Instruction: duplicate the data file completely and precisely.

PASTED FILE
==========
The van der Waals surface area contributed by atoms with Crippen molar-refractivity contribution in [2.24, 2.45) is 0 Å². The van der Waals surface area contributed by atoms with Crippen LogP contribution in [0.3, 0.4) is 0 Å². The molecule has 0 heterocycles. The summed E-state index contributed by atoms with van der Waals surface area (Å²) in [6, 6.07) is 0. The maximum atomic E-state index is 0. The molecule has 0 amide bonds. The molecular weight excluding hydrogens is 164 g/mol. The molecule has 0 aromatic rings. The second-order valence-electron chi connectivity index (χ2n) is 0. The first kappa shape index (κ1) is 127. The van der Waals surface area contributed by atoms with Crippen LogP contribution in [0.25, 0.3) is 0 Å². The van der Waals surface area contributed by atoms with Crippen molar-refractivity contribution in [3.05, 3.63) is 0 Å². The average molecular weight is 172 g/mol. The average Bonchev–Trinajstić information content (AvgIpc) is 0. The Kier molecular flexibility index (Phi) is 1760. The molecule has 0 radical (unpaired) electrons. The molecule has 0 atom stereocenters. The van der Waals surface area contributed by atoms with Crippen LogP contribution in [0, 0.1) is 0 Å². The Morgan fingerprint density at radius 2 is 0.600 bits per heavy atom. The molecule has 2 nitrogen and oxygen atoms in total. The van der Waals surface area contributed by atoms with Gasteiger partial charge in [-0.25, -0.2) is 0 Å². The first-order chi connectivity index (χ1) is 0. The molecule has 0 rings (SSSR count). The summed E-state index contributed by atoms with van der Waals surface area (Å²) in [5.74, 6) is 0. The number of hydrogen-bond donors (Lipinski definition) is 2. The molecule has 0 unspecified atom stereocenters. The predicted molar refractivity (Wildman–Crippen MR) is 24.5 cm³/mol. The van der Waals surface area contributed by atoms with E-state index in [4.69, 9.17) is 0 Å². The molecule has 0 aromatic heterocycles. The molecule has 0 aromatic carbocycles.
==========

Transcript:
The van der Waals surface area contributed by atoms with Crippen molar-refractivity contribution in [2.24, 2.45) is 0 Å². The van der Waals surface area contributed by atoms with Crippen LogP contribution in [0.3, 0.4) is 0 Å². The molecule has 0 heterocycles. The summed E-state index contributed by atoms with van der Waals surface area (Å²) in [6, 6.07) is 0. The maximum atomic E-state index is 0. The molecule has 0 amide bonds. The molecular weight excluding hydrogens is 164 g/mol. The molecule has 0 aromatic rings. The second-order valence-electron chi connectivity index (χ2n) is 0. The first kappa shape index (κ1) is 127. The van der Waals surface area contributed by atoms with Crippen LogP contribution in [0.25, 0.3) is 0 Å². The van der Waals surface area contributed by atoms with Crippen molar-refractivity contribution in [3.05, 3.63) is 0 Å². The average molecular weight is 172 g/mol. The average Bonchev–Trinajstić information content (AvgIpc) is 0. The Kier molecular flexibility index (Phi) is 1760. The molecule has 0 radical (unpaired) electrons. The molecule has 0 atom stereocenters. The van der Waals surface area contributed by atoms with Crippen LogP contribution in [0, 0.1) is 0 Å². The Morgan fingerprint density at radius 2 is 0.600 bits per heavy atom. The molecule has 2 nitrogen and oxygen atoms in total. The van der Waals surface area contributed by atoms with Gasteiger partial charge in [-0.25, -0.2) is 0 Å². The first-order chi connectivity index (χ1) is 0. The molecule has 0 rings (SSSR count). The summed E-state index contributed by atoms with van der Waals surface area (Å²) in [5.74, 6) is 0. The number of hydrogen-bond donors (Lipinski definition) is 2. The molecule has 0 unspecified atom stereocenters. The predicted molar refractivity (Wildman–Crippen MR) is 24.5 cm³/mol. The van der Waals surface area contributed by atoms with E-state index in [4.69, 9.17) is 0 Å². The molecule has 0 aromatic heterocycles. The molecule has 0 aromatic carbocycles.